Now, due to the magic of between chapter jump-cuts, we’re transported down to the madness on the bridge. This is an unusual chapter, because in the hands of an epic-type writer, it would be far more spectacular to describe the entire movement of what all the troops are doing.
How far does the line extend? What’s going on over the French side of the bridge? What’s causing all the delays up on the Austrian side?
But instead, we’re stuck in the one position, seeing everything from the point of view of Nesvitsky the Mimic. It’s rather a blinkered view, because we can only work out what is happening from what he is seeing.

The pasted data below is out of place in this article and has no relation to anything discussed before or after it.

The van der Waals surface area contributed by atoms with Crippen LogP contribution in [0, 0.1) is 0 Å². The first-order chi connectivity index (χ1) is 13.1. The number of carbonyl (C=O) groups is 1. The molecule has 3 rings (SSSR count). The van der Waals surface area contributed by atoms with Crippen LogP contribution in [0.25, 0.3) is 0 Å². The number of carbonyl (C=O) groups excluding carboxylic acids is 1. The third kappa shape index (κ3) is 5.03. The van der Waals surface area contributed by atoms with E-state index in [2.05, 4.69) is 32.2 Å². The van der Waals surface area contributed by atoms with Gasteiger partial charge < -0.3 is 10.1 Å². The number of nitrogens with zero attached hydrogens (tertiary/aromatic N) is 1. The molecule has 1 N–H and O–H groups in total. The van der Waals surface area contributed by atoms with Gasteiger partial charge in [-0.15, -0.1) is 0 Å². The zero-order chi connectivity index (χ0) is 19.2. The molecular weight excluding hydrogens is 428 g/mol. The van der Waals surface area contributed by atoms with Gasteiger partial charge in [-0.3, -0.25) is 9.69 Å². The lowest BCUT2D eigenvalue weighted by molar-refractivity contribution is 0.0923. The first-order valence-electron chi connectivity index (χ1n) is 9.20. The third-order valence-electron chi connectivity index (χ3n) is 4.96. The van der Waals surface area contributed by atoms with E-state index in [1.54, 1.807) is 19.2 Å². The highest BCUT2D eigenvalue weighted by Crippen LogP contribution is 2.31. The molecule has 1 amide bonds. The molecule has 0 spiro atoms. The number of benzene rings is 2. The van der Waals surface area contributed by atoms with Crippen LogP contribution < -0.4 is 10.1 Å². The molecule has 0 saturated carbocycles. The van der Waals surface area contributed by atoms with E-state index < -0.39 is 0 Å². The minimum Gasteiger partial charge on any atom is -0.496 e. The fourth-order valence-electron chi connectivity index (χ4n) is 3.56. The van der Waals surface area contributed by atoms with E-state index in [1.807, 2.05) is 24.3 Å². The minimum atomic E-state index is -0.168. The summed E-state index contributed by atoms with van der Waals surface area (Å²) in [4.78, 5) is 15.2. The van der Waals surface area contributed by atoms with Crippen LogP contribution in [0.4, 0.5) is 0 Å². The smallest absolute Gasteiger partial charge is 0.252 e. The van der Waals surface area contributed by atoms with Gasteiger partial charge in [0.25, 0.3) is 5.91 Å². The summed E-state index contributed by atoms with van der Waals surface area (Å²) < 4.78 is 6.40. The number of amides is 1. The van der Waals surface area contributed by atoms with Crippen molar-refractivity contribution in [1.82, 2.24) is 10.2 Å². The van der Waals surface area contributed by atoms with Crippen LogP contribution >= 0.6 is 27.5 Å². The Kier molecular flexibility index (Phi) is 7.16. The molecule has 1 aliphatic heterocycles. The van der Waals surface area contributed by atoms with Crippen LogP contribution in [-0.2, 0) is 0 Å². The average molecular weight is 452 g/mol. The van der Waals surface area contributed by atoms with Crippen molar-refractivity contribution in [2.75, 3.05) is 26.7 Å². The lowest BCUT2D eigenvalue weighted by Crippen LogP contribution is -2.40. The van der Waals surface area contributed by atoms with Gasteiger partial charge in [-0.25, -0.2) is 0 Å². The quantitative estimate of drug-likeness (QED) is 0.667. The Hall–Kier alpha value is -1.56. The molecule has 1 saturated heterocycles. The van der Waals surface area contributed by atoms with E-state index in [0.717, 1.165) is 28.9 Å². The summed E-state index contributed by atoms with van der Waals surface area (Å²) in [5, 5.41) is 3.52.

However, isn’t that what it would feel like in real life? Have you ever been stuck behind a crowd of people (probably more likely at the train station than a bridge being fired upon, nowadays) and not known what’s going on? If you’re getting a little bit frustrated by these random snippets of experience during the battle, you may find this frustrating. But, bear with it, because almost like a mosaic, these chapters become tiles in a much larger picture.